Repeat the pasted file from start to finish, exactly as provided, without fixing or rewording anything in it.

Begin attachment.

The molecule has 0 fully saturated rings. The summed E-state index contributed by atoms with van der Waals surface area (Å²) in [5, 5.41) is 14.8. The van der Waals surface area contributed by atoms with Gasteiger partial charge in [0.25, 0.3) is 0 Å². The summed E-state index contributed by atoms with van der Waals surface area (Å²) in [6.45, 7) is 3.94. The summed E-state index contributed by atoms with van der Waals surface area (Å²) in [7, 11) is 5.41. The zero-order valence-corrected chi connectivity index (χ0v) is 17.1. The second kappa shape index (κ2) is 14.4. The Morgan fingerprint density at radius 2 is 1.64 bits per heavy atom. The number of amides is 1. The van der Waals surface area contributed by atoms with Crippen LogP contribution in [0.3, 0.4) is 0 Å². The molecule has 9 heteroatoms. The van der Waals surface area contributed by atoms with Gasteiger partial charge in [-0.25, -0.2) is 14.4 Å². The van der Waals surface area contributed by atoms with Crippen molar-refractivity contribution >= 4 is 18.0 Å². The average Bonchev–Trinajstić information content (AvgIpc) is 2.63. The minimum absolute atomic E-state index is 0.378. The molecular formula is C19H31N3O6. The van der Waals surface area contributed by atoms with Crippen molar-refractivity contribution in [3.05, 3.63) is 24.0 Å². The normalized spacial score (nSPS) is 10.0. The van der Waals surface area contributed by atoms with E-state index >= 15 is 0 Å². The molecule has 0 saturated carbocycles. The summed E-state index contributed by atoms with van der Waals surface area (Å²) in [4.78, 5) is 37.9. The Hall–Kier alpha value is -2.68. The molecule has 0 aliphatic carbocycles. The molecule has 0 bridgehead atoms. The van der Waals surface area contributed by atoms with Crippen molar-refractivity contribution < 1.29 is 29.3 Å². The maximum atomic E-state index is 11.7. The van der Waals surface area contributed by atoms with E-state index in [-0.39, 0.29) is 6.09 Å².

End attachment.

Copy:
The molecule has 0 fully saturated rings. The summed E-state index contributed by atoms with van der Waals surface area (Å²) in [5, 5.41) is 14.8. The van der Waals surface area contributed by atoms with Gasteiger partial charge in [0.25, 0.3) is 0 Å². The summed E-state index contributed by atoms with van der Waals surface area (Å²) in [6.45, 7) is 3.94. The summed E-state index contributed by atoms with van der Waals surface area (Å²) in [7, 11) is 5.41. The zero-order valence-corrected chi connectivity index (χ0v) is 17.1. The second kappa shape index (κ2) is 14.4. The Morgan fingerprint density at radius 2 is 1.64 bits per heavy atom. The number of amides is 1. The van der Waals surface area contributed by atoms with Crippen LogP contribution in [0.3, 0.4) is 0 Å². The molecule has 9 heteroatoms. The van der Waals surface area contributed by atoms with Gasteiger partial charge in [-0.25, -0.2) is 14.4 Å². The van der Waals surface area contributed by atoms with Crippen molar-refractivity contribution >= 4 is 18.0 Å². The average Bonchev–Trinajstić information content (AvgIpc) is 2.63. The minimum absolute atomic E-state index is 0.378. The molecular formula is C19H31N3O6. The van der Waals surface area contributed by atoms with Crippen molar-refractivity contribution in [3.05, 3.63) is 24.0 Å². The normalized spacial score (nSPS) is 10.0. The van der Waals surface area contributed by atoms with E-state index >= 15 is 0 Å². The molecule has 0 saturated carbocycles. The summed E-state index contributed by atoms with van der Waals surface area (Å²) in [4.78, 5) is 37.9. The Hall–Kier alpha value is -2.68. The molecule has 0 aliphatic carbocycles. The molecule has 0 bridgehead atoms. The van der Waals surface area contributed by atoms with Crippen molar-refractivity contribution < 1.29 is 29.3 Å². The maximum atomic E-state index is 11.7. The van der Waals surface area contributed by atoms with E-state index in [-0.39, 0.29) is 6.09 Å².